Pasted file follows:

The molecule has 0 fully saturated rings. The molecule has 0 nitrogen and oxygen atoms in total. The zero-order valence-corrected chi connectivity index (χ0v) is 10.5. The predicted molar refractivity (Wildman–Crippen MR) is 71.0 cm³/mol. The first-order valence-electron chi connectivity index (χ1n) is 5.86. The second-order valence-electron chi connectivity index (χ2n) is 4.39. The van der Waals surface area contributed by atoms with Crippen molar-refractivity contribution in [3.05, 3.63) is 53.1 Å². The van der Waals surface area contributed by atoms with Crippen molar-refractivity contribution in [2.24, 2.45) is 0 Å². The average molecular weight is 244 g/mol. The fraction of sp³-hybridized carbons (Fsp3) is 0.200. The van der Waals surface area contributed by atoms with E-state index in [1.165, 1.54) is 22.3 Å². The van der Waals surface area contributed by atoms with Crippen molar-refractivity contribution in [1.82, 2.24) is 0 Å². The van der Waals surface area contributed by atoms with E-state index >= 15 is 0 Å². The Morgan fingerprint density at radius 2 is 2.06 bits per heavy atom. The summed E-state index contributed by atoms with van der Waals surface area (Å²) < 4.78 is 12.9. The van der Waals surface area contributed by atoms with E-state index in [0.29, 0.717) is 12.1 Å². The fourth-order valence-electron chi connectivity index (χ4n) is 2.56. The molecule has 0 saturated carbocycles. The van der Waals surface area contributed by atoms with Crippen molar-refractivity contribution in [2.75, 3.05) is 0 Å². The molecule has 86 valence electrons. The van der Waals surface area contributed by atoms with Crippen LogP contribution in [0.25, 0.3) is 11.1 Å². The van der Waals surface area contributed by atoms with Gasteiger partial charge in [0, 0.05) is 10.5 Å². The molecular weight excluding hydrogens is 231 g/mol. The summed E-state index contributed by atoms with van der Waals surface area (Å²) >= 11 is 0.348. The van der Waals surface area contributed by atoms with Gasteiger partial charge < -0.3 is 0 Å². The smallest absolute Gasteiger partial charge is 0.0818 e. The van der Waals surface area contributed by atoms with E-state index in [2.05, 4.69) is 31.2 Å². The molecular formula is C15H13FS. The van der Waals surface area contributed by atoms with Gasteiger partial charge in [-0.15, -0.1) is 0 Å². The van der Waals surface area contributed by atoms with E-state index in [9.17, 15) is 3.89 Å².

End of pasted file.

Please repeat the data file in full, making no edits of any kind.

The molecule has 0 fully saturated rings. The molecule has 0 nitrogen and oxygen atoms in total. The zero-order valence-corrected chi connectivity index (χ0v) is 10.5. The predicted molar refractivity (Wildman–Crippen MR) is 71.0 cm³/mol. The first-order valence-electron chi connectivity index (χ1n) is 5.86. The second-order valence-electron chi connectivity index (χ2n) is 4.39. The van der Waals surface area contributed by atoms with Crippen molar-refractivity contribution in [3.05, 3.63) is 53.1 Å². The van der Waals surface area contributed by atoms with Crippen molar-refractivity contribution in [2.24, 2.45) is 0 Å². The average molecular weight is 244 g/mol. The fraction of sp³-hybridized carbons (Fsp3) is 0.200. The van der Waals surface area contributed by atoms with E-state index in [1.165, 1.54) is 22.3 Å². The van der Waals surface area contributed by atoms with Crippen molar-refractivity contribution in [1.82, 2.24) is 0 Å². The van der Waals surface area contributed by atoms with E-state index >= 15 is 0 Å². The Morgan fingerprint density at radius 2 is 2.06 bits per heavy atom. The summed E-state index contributed by atoms with van der Waals surface area (Å²) < 4.78 is 12.9. The van der Waals surface area contributed by atoms with E-state index in [0.29, 0.717) is 12.1 Å². The fourth-order valence-electron chi connectivity index (χ4n) is 2.56. The molecule has 0 saturated carbocycles. The van der Waals surface area contributed by atoms with Crippen molar-refractivity contribution in [2.75, 3.05) is 0 Å². The molecule has 86 valence electrons. The van der Waals surface area contributed by atoms with Crippen LogP contribution in [0.25, 0.3) is 11.1 Å². The van der Waals surface area contributed by atoms with Gasteiger partial charge in [0, 0.05) is 10.5 Å². The molecular weight excluding hydrogens is 231 g/mol. The summed E-state index contributed by atoms with van der Waals surface area (Å²) >= 11 is 0.348. The van der Waals surface area contributed by atoms with Gasteiger partial charge < -0.3 is 0 Å². The smallest absolute Gasteiger partial charge is 0.0818 e. The van der Waals surface area contributed by atoms with E-state index in [2.05, 4.69) is 31.2 Å². The molecular formula is C15H13FS. The van der Waals surface area contributed by atoms with Gasteiger partial charge in [-0.15, -0.1) is 0 Å². The van der Waals surface area contributed by atoms with E-state index in [9.17, 15) is 3.89 Å².